“Please don’t go,” Mary begged. “Stay with me. Don’t leave me alone . . . I didn’t mean what I said. Please , James. Tell me I’ll be okay . . . tell me I’m not going to die . . . Help me . . .”
James shuddered. He stood there staring at the taunting door, waiting for the outburst, any sign of something that was finally going to end him. Nothing came.
He must walk on, open that door like he did when Mary begged, leaving their relationship forever shattered.
And open that door he did.
It was still raining as he pulled the trigger one last time. Maria fell limp on the floor with open eyes, staring up at him, reminding him of Mary when the realization hit her a little too late. Her lips were parted. The only difference between them was that Maria looked absolutely monstrous, her limbs tied to a rusted bed frame and her torso bathed in blood.
She was truly dead this time. No more apparitions. It was over.
James lowered the rifle, taking deep breaths. He looked around and found a door at the end of the wide room. It wasn’t there before, but he knew better than to question that. It could be the only way out.
He released his grip on the rifle, letting it fall with a clumsy clang on the rusted floor. He didn’t need it anymore.
He approached the door and opened it slowly. It did not lead him back to the damp corridors of the hotel. Instead, he was standing within a dark room that looked oddly familiar, the only source of light coming from the single window to his left which pooled down the bed where a frail-looking figure lay. There was that same chair facing the bed — James recognized it as the one he would rest on when Mary spent her last days with him.
This was their bedroom.
And there she lay, wearing the same pair of pajamas she had worn on that fateful day.
James immediately sat on the chair and took her hand. She opened her eyes, looked up at him and smiled — a weak smile, but it was still Mary’s nonetheless. It brightened upon seeing James’s face.
“Mary,” James breathed, wanting to hold her hand tight but afraid to inflict more pain. His eyes began to water.
“James,” she whispered. She caressed his knuckles with her thumb, letting the silence stretch on over them as they stared at each other, admiring one another’s face.
But then Mary coughed.
“Forgive me,” James muttered.
“I told you I wanted to die, James,” Mary said. “I wanted the pain to end.”
“That’s why I did it, honey. I just couldn’t watch you suffer.” James watched as Mary continued coughing. A stabbing pain made his breath hitch — watching her like this was all too familiar. Too familiar to warrant recalling.
“No,” he corrected himself. “That’s not . . . the whole truth. You also said that you didn’t want to die. The truth is . . . part of me hated you. For taking away my life.”
“You killed me and you’re suffering for it,” Mary said. “It’s enough, James.”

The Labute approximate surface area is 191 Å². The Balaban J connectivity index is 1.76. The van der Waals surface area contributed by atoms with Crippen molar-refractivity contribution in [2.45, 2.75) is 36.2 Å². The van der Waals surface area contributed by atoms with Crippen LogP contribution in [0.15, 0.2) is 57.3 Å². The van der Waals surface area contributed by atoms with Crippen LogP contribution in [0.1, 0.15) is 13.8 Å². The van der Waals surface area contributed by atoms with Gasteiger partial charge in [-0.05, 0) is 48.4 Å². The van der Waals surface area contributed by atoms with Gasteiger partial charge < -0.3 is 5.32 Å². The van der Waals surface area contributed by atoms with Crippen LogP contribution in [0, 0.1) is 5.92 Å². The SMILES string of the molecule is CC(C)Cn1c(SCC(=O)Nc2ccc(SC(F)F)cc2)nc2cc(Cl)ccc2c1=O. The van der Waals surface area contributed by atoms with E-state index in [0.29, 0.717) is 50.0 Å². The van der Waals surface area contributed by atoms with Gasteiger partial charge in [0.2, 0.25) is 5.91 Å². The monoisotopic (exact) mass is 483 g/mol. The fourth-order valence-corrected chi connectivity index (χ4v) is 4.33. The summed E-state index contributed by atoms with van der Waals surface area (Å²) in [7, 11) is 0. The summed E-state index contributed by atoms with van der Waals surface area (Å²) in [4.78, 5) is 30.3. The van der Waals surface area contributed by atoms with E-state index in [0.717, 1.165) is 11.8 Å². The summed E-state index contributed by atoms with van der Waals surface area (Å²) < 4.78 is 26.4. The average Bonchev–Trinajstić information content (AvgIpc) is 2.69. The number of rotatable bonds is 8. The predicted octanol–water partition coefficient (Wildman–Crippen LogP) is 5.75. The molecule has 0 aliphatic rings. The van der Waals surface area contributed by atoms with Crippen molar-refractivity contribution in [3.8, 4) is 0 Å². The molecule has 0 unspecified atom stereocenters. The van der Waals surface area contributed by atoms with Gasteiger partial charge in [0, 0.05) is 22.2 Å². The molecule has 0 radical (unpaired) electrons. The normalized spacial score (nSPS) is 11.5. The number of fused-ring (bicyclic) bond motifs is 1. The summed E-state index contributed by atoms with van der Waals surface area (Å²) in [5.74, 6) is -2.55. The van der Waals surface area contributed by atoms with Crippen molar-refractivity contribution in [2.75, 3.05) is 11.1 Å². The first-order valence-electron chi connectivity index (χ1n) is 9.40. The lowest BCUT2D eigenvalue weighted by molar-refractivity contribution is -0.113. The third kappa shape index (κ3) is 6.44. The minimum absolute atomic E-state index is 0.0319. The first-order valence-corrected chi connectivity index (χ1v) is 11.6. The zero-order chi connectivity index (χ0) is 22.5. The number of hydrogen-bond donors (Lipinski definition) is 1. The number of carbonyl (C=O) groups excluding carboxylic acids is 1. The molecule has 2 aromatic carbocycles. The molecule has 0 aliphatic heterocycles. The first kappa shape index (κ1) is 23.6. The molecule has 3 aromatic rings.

James lowered his head, shaking. The tears fell from his eyes, dropping on their intertwined hands.
If he could only take it all back —
Mary threw into another fitful coughing. She turned away from him, covering her free hand to her mouth, trying to muffle the sounds. James gritted his teeth, hopeless and helpless, unable to do anything else but watch.
“Mary,” he muttered under his breath, leaning in close to hold her shoulders.
Mary looked back at him, her eyes widening, still coughing and quivering. She reached out to touch the side of his face, and James pressed it against his cheek, the tears streaming through their fingers.
No, he thought. Please. No. Not again.
“James —” Mary gasped. She breathed out for one last time, spasmed, and stared back at him with glassy eyes. She remained still.
James sat there, watching in the silence, his wife’s hand pressed against the side of his face. He released it so very slowly, as if afraid of breaking her bones, and glanced up at the single window at the head of the bed, listening to the soft rain still falling outside. More tears fell from his eyes.
He never cried when he killed her. He was unable to shed a single tear when he saw the videotape. He’d been so full of pain and self-hatred he had forgotten what it felt like to cry, to express just how lost he was.
His body quaked as the sobs broke out of his lips. He buried his face in his hands and cried, letting everything out.
Outside, the skies cleared. The fog had dissipated. The rain stopped.
He had arrived at the end, at last.
James gently laid Mary on the passenger’s seat and secured the seat belt around her. He studied her face. Pale, sickly, but somehow still beautiful — a ghost of her former self. He shut the door and climbed into the driver’s seat, staring ahead, analyzing the deceitful peace blanketing the town. The fog disappeared, and once more it looked like the quiet resort it was supposed to be.
Now he understood. He remembered.
He now knew why he came to this town.
James started the engine, reversed out of the observation deck, and drove towards the shore of the lake.
What had he been afraid of?
Without Mary, he had nothing.
James tapped his fingers on the steering wheel and stole a glance at Mary’s corpse. Her head lolled to the side, her mouth opened an inch. James wiped his thumb on her blue lips and smiled.
He drove on ahead. Never stopping, never pausing. James closed his eyes, a hand on Mary’s cold one, and whispered her name on his lips.
Now, they can be together.